WASHINGTON, D.C. – U.S. Sen. Jim Inhofe (R-Okla.), ranking member of the Senate Armed Services Committee (SASC), today delivered the following opening statement at a SASC hearing entitled, Posture of the Department of the Army. Witnesses at today’s hearing include Hon. John M. McHugh, Secretary of the Army, and Gen. Raymond T. Odierno, Chief of Staff of the Army.
As prepared for delivery:
Before we get started, I would like to extend my thoughts and prayers to the Army community and the men and women at Ft Hood. Our men and women in uniform who risk their lives overseas in defense of our nation should never have to face such senseless violence here at home.
Sequestration casts a stark shadow over the dangerous and volatile world confronting our national security. Contrary to the rosy picture the President likes to paint, the tide of war is not receding and the world today is not a safer place. In fact, the threats we face are rapidly outpacing our ability to deter and confront them as a result of the massive cuts associated with sequestration. Deterrence only works from a position of strength. We are unilaterally choosing to reduce that strength.
The Defense Planning Guidance states the U.S. Armed Forces will rebalance to the Asia-Pacific region but maintain commitments in Europe and the Middle East. They must be able to defend the homeland while conducting simultaneous defeat and deny campaigns (defeat one adversary while denying the objectives of a second). Given the deterioration of military readiness and capabilities over the last five years, I’m greatly concerned that we can’t meet this strategy without unacceptable risk to the force and our country. Further, the DSG states risk should be accepted in the ability to sustain large-scale ground operations through the “regeneration” of the force. I am anxious to hear our witnesses’ articulate the risk associated with this guidance.
Given the deterioration of military readiness and capabilities over the last five years and the significant end-strength cuts planned for the Army, I’m concerned we can’t meet the missions outlined in the Defense Strategic Guidance without unacceptable risk to the force and our country.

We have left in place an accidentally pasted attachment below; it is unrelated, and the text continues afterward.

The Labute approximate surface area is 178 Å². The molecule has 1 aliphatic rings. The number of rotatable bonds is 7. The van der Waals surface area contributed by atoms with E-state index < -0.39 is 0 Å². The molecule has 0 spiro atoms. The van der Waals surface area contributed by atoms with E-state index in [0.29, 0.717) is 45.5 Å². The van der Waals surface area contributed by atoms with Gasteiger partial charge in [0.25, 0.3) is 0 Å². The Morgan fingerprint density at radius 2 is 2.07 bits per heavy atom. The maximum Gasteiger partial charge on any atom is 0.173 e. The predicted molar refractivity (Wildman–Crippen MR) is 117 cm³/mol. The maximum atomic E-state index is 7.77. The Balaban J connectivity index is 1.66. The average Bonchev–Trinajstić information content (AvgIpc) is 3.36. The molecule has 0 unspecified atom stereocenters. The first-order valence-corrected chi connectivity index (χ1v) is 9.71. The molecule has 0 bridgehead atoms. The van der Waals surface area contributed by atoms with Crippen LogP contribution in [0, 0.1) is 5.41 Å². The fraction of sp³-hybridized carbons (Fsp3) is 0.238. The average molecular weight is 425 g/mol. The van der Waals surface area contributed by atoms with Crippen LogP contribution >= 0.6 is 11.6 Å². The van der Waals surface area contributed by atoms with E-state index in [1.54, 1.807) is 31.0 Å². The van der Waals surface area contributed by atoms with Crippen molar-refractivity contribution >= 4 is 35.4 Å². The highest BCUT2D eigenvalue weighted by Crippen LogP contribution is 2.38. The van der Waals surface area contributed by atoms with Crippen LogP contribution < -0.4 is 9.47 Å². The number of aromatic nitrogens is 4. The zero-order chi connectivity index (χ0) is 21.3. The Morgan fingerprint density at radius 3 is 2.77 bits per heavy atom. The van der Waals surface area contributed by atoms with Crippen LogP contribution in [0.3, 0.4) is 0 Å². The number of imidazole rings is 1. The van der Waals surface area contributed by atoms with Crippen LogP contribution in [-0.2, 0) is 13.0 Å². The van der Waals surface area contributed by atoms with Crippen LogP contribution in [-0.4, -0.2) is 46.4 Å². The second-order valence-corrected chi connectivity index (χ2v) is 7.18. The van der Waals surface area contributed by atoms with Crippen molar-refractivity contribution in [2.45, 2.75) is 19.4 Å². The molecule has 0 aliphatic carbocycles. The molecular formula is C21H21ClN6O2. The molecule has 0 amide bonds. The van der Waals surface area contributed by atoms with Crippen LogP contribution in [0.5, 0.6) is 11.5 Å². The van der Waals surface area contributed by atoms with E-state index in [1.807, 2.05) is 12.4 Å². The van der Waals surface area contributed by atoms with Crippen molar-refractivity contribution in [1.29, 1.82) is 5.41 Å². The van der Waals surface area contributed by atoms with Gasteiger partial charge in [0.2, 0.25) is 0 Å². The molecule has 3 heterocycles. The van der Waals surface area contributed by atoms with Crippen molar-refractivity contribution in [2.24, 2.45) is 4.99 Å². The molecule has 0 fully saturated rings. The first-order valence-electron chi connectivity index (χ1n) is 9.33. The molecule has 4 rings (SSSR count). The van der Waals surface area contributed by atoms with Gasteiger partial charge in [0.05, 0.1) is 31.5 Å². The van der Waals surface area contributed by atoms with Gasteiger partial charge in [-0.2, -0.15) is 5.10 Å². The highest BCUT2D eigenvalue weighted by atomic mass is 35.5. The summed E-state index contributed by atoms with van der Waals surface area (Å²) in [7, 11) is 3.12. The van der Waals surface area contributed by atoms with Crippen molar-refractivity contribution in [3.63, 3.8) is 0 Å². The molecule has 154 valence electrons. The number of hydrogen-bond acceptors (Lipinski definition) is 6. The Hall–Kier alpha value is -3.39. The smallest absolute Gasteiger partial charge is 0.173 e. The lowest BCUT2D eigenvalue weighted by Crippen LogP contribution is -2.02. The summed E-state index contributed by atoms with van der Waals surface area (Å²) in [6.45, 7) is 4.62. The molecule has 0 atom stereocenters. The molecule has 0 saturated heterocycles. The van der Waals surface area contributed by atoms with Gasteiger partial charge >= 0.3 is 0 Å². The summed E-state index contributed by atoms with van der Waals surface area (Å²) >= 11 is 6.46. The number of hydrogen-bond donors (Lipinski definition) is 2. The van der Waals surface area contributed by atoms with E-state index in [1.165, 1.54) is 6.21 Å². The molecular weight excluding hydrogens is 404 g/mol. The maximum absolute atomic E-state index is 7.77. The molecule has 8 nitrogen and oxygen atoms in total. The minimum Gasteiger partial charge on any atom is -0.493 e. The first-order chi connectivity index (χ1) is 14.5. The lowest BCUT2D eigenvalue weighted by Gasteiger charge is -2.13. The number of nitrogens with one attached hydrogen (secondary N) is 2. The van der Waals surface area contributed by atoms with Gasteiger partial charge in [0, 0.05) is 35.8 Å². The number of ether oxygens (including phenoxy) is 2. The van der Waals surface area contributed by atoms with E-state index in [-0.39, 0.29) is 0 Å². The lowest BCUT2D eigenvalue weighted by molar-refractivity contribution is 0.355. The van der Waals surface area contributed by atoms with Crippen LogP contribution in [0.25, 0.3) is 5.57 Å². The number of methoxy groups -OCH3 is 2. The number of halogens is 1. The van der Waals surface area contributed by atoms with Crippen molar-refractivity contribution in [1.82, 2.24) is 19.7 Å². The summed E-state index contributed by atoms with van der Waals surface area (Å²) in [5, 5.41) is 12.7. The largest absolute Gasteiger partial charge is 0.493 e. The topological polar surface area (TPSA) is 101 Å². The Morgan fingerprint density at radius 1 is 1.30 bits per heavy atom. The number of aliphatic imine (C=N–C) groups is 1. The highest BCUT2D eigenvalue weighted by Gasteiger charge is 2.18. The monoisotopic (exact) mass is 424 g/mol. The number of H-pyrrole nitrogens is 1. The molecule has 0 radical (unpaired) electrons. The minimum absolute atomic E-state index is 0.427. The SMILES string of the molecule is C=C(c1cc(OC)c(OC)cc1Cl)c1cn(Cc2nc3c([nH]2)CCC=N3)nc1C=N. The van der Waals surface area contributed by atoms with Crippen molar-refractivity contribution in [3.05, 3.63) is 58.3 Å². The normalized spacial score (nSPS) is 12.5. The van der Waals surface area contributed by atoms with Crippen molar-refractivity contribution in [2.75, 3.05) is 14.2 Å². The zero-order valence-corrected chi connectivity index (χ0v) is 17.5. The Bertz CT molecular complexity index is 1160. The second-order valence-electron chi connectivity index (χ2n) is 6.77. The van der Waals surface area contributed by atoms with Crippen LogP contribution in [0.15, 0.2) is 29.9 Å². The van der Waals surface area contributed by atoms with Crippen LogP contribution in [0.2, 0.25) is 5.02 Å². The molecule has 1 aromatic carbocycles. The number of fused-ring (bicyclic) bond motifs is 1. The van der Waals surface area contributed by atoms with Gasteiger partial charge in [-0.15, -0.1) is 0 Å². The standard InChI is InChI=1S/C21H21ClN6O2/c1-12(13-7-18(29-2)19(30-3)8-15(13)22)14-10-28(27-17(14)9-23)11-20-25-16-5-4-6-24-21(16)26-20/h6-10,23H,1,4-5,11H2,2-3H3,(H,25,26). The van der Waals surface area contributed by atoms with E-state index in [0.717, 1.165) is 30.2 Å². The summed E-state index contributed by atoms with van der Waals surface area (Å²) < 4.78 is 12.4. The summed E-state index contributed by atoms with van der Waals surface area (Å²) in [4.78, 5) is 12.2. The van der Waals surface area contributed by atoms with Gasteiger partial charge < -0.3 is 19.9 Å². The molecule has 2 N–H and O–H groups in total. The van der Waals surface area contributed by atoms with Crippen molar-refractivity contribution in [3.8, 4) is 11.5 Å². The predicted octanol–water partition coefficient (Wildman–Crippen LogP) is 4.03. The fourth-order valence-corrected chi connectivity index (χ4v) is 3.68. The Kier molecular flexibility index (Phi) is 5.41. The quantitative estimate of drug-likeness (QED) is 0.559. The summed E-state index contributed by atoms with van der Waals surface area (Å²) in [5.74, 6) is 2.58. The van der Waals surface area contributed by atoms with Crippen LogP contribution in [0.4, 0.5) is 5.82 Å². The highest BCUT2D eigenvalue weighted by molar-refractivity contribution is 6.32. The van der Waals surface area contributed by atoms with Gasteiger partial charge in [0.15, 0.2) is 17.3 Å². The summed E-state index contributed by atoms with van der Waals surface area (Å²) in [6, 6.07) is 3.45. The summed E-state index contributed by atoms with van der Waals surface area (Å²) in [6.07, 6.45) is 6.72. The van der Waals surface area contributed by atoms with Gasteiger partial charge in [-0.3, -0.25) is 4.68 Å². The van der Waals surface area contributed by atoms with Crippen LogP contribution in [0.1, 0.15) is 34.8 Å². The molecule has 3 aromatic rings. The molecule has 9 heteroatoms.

We have been wrong in the past when it comes to assumptions regarding the size of our ground forces, and I believe we’re poised to repeat the same mistake. When you get this wrong, it takes years to correct. Growing an Army sergeant takes years not months.
Today, the greatest risk our military faces today is becoming a hollow force that is insufficiently trained and unable to accomplish its assigned missions. General Dempsey stated earlier this month before the House Armed Services Committee that (quote) “the risk we face today is we have a significant near-term readiness risk that has been accruing….we’re digging ourselves a readiness hole, out of which it will take us several years to climb.”
Not only does this budget underfund current readiness, it mortgages future readiness. The Bipartisan Budget Agreement gave minor budgetary relief, but the military is still subject to $30 billion in cuts in FY 14 and $45 billion in FY 15. All told, instead of $1 trillion in cuts over ten years, our military is now subject to $970 billion in cuts. This reality has forced the Army to terminate and restructure its ground combat vehicle program and its aviation force structure.
Further, I am troubled that DoD has yet to release its request for Overseas Contingency Operations. The Army needs these funds to fill the readiness holes and reset its equipment. In his written testimony, GEN Odierno said, “The projected cost of the reset program is $9.6 billion (not including transportation costs), which extends for three years after the last piece of equipment has returned. Resources available under planned spending caps are not sufficient to fully reset returning equipment from Afghanistan in a timely and efficient manner.”
General Odierno, we are looking forward to your testimony next Tuesday when you, General Grass and Lieutenant Talley appear before this committee to testify on Army Active Component – Reserve Component Mix. Our overarching objective must be to preserve the right size and composition of the total force to keep this country safe.
Yesterday, during a Readiness Subcommittee Hearing, Senator Ayotte, asked the panel members, “What steps are you taking to prepare for, prevent, and respond to threats to personnel and facilities in light of the 2009 Ft Hood shooting, last year’s Washington Navy Yard and last week’s shooting at Naval Station Norfolk”. Tragically, several hours later, another shooting incident occurred at Ft Hood. Four service members, including the shooter, were killed and 14 people were injured. The responses didn’t give me confidence that we are doing everything we need to do. I look forward working you and the Chairman to address this serious issue.
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